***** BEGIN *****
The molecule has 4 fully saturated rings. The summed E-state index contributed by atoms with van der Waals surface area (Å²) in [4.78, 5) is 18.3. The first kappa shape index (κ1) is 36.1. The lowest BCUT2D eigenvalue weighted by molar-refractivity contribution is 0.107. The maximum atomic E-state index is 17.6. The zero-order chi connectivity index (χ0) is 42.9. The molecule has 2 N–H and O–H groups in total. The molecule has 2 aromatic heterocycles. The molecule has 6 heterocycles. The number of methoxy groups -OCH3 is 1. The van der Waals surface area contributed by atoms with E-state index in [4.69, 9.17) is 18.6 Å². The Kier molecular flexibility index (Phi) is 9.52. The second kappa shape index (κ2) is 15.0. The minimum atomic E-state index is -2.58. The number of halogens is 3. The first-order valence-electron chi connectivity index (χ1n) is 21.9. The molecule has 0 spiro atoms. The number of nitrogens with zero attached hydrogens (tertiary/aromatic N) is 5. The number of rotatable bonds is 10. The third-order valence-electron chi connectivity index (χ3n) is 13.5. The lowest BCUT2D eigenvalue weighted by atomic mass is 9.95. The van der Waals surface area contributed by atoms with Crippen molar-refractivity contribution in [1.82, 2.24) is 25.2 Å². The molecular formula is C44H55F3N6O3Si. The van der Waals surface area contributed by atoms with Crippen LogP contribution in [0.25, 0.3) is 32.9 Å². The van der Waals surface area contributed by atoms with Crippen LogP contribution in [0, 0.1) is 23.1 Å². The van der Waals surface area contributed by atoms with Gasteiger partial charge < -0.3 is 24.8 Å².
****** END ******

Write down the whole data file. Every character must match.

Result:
The molecule has 4 fully saturated rings. The summed E-state index contributed by atoms with van der Waals surface area (Å²) in [4.78, 5) is 18.3. The first kappa shape index (κ1) is 36.1. The lowest BCUT2D eigenvalue weighted by molar-refractivity contribution is 0.107. The maximum atomic E-state index is 17.6. The zero-order chi connectivity index (χ0) is 42.9. The molecule has 2 N–H and O–H groups in total. The molecule has 2 aromatic heterocycles. The molecule has 6 heterocycles. The number of methoxy groups -OCH3 is 1. The van der Waals surface area contributed by atoms with E-state index in [4.69, 9.17) is 18.6 Å². The Kier molecular flexibility index (Phi) is 9.52. The second kappa shape index (κ2) is 15.0. The minimum atomic E-state index is -2.58. The number of halogens is 3. The first-order valence-electron chi connectivity index (χ1n) is 21.9. The molecule has 0 spiro atoms. The number of nitrogens with zero attached hydrogens (tertiary/aromatic N) is 5. The number of rotatable bonds is 10. The third-order valence-electron chi connectivity index (χ3n) is 13.5. The lowest BCUT2D eigenvalue weighted by atomic mass is 9.95. The van der Waals surface area contributed by atoms with Crippen molar-refractivity contribution in [1.82, 2.24) is 25.2 Å². The molecular formula is C44H55F3N6O3Si. The van der Waals surface area contributed by atoms with Crippen LogP contribution in [0.25, 0.3) is 32.9 Å². The van der Waals surface area contributed by atoms with Crippen LogP contribution in [0, 0.1) is 23.1 Å². The van der Waals surface area contributed by atoms with Gasteiger partial charge < -0.3 is 24.8 Å².